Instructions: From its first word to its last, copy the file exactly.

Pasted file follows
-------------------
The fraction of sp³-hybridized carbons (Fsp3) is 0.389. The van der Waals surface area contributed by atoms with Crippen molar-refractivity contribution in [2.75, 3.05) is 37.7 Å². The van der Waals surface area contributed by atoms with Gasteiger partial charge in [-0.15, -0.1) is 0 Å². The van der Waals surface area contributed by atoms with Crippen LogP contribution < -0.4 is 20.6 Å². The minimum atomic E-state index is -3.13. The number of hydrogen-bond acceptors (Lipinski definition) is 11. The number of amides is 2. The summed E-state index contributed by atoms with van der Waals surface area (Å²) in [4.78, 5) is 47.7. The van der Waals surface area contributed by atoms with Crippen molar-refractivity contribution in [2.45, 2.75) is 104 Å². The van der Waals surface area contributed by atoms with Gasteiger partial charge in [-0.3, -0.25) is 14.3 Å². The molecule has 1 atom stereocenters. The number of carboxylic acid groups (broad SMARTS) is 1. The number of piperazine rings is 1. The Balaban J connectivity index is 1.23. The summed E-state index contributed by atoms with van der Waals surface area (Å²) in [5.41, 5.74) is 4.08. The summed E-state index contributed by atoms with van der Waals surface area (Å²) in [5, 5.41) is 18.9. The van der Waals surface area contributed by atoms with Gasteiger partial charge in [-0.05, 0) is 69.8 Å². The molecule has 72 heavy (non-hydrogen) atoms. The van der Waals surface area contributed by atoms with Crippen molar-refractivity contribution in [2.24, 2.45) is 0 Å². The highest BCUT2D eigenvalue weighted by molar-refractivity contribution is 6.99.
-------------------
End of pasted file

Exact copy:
The fraction of sp³-hybridized carbons (Fsp3) is 0.389. The van der Waals surface area contributed by atoms with Crippen molar-refractivity contribution in [2.75, 3.05) is 37.7 Å². The van der Waals surface area contributed by atoms with Gasteiger partial charge in [-0.15, -0.1) is 0 Å². The van der Waals surface area contributed by atoms with Crippen LogP contribution < -0.4 is 20.6 Å². The minimum atomic E-state index is -3.13. The number of hydrogen-bond acceptors (Lipinski definition) is 11. The number of amides is 2. The summed E-state index contributed by atoms with van der Waals surface area (Å²) in [4.78, 5) is 47.7. The van der Waals surface area contributed by atoms with Crippen molar-refractivity contribution in [2.45, 2.75) is 104 Å². The van der Waals surface area contributed by atoms with Gasteiger partial charge in [-0.3, -0.25) is 14.3 Å². The molecule has 1 atom stereocenters. The number of carboxylic acid groups (broad SMARTS) is 1. The number of piperazine rings is 1. The Balaban J connectivity index is 1.23. The summed E-state index contributed by atoms with van der Waals surface area (Å²) in [5.41, 5.74) is 4.08. The summed E-state index contributed by atoms with van der Waals surface area (Å²) in [5, 5.41) is 18.9. The van der Waals surface area contributed by atoms with Gasteiger partial charge in [-0.05, 0) is 69.8 Å². The molecule has 72 heavy (non-hydrogen) atoms. The van der Waals surface area contributed by atoms with Crippen molar-refractivity contribution in [2.24, 2.45) is 0 Å². The highest BCUT2D eigenvalue weighted by molar-refractivity contribution is 6.99.